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THE STATE v. FORDHAM (three cases).
POPE, Judge.
Nonpayment of agricultural products. Dodge Superior Court. Before Judge West.
The defendant, Kelly Fordham, was charged in three separate indictments with a total of four counts of failure to pay for agricultural products, in violation of former Code Ann. 5-9914. The offenses were alleged to have been committed in July and August of 1982. Although former Code Ann. 5-9914 was in effect at that time, it was subsequently repealed by 1-1-10 (a) (1) of the Official Code of Georgia Annotated, which took effect on November 1, 1982, and the offense was not included in the new Code as originally enacted. It was added to the new Code, however, during the following session of the General Assembly, by the enactment of OCGA 16-9-58 (Ga. L. 1983, p. 485, 2). The language of the two statutes is identical, although the new Code section is captioned "Failing to pay for natural products or chattels," whereas the former was entitled "Failing to pay for agricultural products and naval stores."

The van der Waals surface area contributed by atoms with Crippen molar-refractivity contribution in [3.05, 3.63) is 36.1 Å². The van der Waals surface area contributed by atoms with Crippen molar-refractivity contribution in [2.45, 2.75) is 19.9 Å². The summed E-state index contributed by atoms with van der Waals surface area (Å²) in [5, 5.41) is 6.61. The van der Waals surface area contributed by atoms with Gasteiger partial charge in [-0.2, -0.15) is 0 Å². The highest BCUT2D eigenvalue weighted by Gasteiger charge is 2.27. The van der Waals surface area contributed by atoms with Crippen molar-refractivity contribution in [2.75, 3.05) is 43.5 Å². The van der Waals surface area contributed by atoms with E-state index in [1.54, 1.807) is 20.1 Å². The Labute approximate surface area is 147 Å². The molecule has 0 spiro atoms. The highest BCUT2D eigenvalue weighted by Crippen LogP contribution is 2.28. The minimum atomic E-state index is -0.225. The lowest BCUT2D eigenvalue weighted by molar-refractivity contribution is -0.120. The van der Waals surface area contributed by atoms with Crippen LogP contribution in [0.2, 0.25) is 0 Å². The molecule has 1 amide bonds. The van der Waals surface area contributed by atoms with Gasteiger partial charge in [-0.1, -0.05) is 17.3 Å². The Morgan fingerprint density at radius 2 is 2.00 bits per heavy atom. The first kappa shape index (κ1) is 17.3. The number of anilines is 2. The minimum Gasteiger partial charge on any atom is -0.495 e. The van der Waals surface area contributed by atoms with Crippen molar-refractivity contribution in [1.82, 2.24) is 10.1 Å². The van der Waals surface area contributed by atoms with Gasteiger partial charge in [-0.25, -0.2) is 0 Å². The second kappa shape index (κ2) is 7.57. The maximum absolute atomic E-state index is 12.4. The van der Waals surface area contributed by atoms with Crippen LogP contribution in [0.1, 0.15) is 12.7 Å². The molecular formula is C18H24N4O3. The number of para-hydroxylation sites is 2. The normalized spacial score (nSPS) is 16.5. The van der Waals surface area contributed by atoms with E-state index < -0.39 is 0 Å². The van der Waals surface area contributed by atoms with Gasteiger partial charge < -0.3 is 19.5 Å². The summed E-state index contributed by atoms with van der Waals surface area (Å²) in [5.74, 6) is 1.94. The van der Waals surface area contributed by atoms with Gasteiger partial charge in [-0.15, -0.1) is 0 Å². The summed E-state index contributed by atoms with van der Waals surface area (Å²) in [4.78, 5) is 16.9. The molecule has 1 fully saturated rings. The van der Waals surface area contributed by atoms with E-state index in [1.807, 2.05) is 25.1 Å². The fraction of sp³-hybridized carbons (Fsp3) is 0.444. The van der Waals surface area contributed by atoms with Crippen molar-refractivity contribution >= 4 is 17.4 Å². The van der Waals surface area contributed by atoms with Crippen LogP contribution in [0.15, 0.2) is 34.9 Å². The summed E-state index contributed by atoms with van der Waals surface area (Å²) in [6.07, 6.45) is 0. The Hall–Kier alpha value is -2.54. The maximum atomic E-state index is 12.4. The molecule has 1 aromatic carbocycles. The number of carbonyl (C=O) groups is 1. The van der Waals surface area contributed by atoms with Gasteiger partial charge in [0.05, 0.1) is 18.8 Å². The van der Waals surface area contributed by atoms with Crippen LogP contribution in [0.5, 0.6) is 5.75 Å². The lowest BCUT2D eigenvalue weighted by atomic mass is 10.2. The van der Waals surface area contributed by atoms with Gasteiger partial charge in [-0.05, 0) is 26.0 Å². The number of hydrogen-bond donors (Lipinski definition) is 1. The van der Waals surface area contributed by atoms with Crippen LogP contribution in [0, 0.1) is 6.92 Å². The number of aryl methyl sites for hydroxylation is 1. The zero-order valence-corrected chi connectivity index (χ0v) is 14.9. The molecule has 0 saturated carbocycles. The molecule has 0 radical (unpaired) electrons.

The record shows that Fordham was originally indicted for these offenses in November 1982, and that these indictments were subsequently "nol prossed." New indictments for the same acts were handed down after the new law (Ga. L. 1983, p. 485, 2) became effective on July 1, 1983. Gunn v. State, supra, sets out the common law doctrine that where a criminal statute is repealed prior to a final judgment, and such repeal contains no saving clause, the repeal terminates the prosecution. Another recognized exception to this general rule, along with a saving clause, is where the legislature simultaneously repeals and re-enacts statutes dealing with the same conduct. Neither exception applies in the present case.